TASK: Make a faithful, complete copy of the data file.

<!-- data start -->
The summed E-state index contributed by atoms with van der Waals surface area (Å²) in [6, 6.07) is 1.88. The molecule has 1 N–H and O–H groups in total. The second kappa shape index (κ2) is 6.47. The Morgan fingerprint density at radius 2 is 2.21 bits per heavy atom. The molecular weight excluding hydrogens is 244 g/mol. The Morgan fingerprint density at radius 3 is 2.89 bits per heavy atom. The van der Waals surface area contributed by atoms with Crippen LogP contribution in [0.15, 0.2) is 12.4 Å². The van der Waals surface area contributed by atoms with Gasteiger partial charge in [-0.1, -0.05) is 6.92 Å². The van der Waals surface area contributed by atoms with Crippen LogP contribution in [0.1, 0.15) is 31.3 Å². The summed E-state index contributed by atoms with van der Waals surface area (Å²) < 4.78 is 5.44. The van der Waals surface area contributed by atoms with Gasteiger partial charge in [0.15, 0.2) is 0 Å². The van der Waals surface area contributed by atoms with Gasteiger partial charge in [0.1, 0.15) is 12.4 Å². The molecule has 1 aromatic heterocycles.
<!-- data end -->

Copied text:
The summed E-state index contributed by atoms with van der Waals surface area (Å²) in [6, 6.07) is 1.88. The molecule has 1 N–H and O–H groups in total. The second kappa shape index (κ2) is 6.47. The Morgan fingerprint density at radius 2 is 2.21 bits per heavy atom. The molecular weight excluding hydrogens is 244 g/mol. The Morgan fingerprint density at radius 3 is 2.89 bits per heavy atom. The van der Waals surface area contributed by atoms with Crippen LogP contribution in [0.15, 0.2) is 12.4 Å². The van der Waals surface area contributed by atoms with Gasteiger partial charge in [-0.1, -0.05) is 6.92 Å². The van der Waals surface area contributed by atoms with Crippen LogP contribution in [0.1, 0.15) is 31.3 Å². The summed E-state index contributed by atoms with van der Waals surface area (Å²) < 4.78 is 5.44. The van der Waals surface area contributed by atoms with Gasteiger partial charge in [0.15, 0.2) is 0 Å². The van der Waals surface area contributed by atoms with Gasteiger partial charge in [0.1, 0.15) is 12.4 Å². The molecule has 1 aromatic heterocycles.